Brokenness & Renewal

nora2

Sister Nora in the middle

As our family gathered around Rhoda as she breathed her last in the Goshen Hospital, we suggested that Sister Nora, the hospital chaplain, be notified in case she was in the hospital. They paged Sister Nora and to our surprise she drove through the snow at midnight from Elkhart to Goshen Hospital to pray with us.

This week I learned that Sister Nora won the Indiana University Health Values Leadership Award. It was said of her that “she made the hospital a more welcoming and peaceful environment.” That is the way Rhoda and I experienced Sister Nora when either of us was hospitalized. Many physical needs can be eased in a welcoming and peaceful environment.

The Anabaptist Renewal Circles is now in session at the Weaverland Mennonite Church in Lancaster County, Pennyslvania. Months before their assembling they declared their commitment To understand our brokenness and in humility seek spiritual renewal.

crockIt is my hope that those who read this post will join the Circles in this commitment. I pondered the meaning of “brokenness” and recalled the cracked crock that this spring held a blooming petunia plant. By accident the cracked pot was broken. Rachel rescued the blooming petunia by planting it into the soil. But she broke the cracked crock into many little pieces. What was formerly a crock is no longer a crock; it is broken, shattered, rendered useless and discarded. Not every broken thing is useless. Sometimes valued and needed broken items are patched, mended, restored.

The Circles are committed to humbly seek spiritual renewal for themselves and the church.  The fruit of the Spirit is described as love, joy, peace, forbearance, kindness, goodness, faithfulness, gentleness and self-control. This fruit cultivates a welcoming and peaceful environment that allows healing to occur in and among churches.

scholarWhen I began to think about biblical teaching on same sex attraction and practice, I discovered that scholars were of different opinions. Some scholars claimed that the Bible condemned all same sex attraction, and other scholars argued otherwise. I was cautioned not to fully trust an English translation of the Bible because scholars do not always know the meanings of some Hebrew and Greek words. Even a scholar can only guess at the meaning of some metaphors. Who would imagine that sometimes Jesus might not have meant what he seemed to have said.

I am not trained as a scholar, so I knew that I was not qualified to decide which scholar was right and which scholar was wrong. So, I chose to accept as valid the personal testimonies of deliverance from fear that I heard.  Grace upon grace overrides the law.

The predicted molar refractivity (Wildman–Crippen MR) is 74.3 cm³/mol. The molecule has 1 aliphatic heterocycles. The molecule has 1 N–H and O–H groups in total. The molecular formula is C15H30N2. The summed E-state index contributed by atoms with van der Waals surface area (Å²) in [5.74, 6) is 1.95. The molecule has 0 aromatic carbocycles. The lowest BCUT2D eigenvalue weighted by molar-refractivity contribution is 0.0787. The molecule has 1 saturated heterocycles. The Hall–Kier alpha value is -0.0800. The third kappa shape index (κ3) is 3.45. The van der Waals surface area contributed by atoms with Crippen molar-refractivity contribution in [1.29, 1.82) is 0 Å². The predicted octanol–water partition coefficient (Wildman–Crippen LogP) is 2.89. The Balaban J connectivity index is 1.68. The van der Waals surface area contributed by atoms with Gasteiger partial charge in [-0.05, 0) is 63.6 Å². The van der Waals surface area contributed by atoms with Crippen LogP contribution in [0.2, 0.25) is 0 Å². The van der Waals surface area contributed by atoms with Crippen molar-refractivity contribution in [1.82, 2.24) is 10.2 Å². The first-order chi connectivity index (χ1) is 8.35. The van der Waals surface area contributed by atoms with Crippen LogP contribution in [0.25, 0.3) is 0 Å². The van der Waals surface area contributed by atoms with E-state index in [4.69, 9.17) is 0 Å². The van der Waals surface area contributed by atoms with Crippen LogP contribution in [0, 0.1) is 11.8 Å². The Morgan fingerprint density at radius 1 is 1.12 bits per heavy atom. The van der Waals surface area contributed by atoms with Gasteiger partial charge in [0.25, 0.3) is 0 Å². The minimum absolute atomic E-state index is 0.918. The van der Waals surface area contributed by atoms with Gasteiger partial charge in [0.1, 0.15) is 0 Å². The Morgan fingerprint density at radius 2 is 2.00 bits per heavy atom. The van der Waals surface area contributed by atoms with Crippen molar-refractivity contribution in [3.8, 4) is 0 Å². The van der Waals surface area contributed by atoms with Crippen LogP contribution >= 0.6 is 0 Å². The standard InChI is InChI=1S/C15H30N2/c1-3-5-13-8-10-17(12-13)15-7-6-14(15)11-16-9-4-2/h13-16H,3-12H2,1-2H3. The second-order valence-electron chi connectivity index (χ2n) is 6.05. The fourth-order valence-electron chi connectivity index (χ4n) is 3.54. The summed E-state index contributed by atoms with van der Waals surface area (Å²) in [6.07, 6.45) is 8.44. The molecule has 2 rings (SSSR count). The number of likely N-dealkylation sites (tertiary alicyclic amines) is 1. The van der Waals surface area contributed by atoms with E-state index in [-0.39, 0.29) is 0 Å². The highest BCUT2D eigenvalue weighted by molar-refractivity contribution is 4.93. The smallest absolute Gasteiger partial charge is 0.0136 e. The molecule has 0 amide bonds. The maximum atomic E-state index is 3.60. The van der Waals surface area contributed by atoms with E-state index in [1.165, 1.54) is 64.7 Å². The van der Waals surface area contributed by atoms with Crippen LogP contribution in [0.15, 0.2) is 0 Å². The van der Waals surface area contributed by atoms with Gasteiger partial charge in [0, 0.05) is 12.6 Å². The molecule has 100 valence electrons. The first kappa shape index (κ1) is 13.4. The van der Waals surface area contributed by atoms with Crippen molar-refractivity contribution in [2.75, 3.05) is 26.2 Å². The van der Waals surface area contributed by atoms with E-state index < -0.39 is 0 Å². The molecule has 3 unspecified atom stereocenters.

About Martin Lehman

I was born 92 years ago, the son of a Mennonite pastor and organic gardener in Franklin County, Pennsylvania. At age 10 I was baptized as a member of the Marion Mennonite Church. I own the "Old Fool" moniker because I want to walk the Jesus Way even though the world and much of the church takes me as a fool for doing so. In my life I have moved from being a young conservative to an elderly radical. I tell that story in My Faith Journey posted on my website.
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1 Response to Brokenness & Renewal

  1. Miriam says:

    It seems to me that this is perhaps the best answer to questions in your blog, “Feedback and Feedback,” Martin. You recognize the difficulty in discerning the meaning and intent of ancient passages. You take responsibility for your choice to “accept as valid the personal testimonies of deliverance from fear.” You acknowledge the supremacy of grace.

    By recognizing the difficulty in parsing ancient text, you walk humbly. By listening to others with integrity, you love mercy. By applying grace, you do justice.

    Faith movements, in their origins, have a great deal of passion for breaking out of the mold and setting captives free. Then something happens and they begin to shift their focus more toward getting everything right. Seems a shame. No one can get everything right. In my experience, it is the fastest route to making a more serious mess of things. I’m still learning.

    Much of what happens in church conflicts over sexuality seems to me an attempt to frame things with absolute certainty; to put a period on the sentence, once and for all; to tie that package up all neat and tidy. As Gracie Allen would say, “Never place a period where God has placed a comma.”

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